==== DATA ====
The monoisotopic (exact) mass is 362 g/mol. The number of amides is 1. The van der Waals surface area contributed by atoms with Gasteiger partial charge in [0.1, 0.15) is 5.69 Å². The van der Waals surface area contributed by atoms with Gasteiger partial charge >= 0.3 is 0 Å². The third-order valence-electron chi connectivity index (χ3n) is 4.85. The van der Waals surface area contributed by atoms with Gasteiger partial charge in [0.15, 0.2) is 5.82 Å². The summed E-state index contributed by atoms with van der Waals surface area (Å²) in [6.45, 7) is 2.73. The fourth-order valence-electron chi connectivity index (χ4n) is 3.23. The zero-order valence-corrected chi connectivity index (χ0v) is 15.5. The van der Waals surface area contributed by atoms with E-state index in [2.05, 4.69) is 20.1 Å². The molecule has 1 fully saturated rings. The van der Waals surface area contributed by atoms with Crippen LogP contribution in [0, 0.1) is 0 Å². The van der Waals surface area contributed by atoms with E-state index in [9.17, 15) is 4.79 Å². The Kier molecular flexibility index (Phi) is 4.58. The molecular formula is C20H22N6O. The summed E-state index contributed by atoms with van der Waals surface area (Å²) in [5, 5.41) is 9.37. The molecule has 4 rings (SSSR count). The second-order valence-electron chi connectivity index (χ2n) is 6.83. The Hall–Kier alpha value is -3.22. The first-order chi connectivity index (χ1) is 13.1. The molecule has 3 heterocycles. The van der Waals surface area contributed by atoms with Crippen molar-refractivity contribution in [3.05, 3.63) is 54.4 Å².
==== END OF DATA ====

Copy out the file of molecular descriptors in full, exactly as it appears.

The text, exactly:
The monoisotopic (exact) mass is 362 g/mol. The number of amides is 1. The van der Waals surface area contributed by atoms with Gasteiger partial charge in [0.1, 0.15) is 5.69 Å². The van der Waals surface area contributed by atoms with Gasteiger partial charge >= 0.3 is 0 Å². The third-order valence-electron chi connectivity index (χ3n) is 4.85. The van der Waals surface area contributed by atoms with Gasteiger partial charge in [0.15, 0.2) is 5.82 Å². The summed E-state index contributed by atoms with van der Waals surface area (Å²) in [6.45, 7) is 2.73. The fourth-order valence-electron chi connectivity index (χ4n) is 3.23. The zero-order valence-corrected chi connectivity index (χ0v) is 15.5. The van der Waals surface area contributed by atoms with E-state index in [2.05, 4.69) is 20.1 Å². The molecule has 1 fully saturated rings. The van der Waals surface area contributed by atoms with Crippen LogP contribution in [0, 0.1) is 0 Å². The van der Waals surface area contributed by atoms with E-state index in [9.17, 15) is 4.79 Å². The Kier molecular flexibility index (Phi) is 4.58. The molecular formula is C20H22N6O. The summed E-state index contributed by atoms with van der Waals surface area (Å²) in [5, 5.41) is 9.37. The molecule has 4 rings (SSSR count). The second-order valence-electron chi connectivity index (χ2n) is 6.83. The Hall–Kier alpha value is -3.22. The first-order chi connectivity index (χ1) is 13.1. The molecule has 3 heterocycles. The van der Waals surface area contributed by atoms with Crippen molar-refractivity contribution in [3.05, 3.63) is 54.4 Å².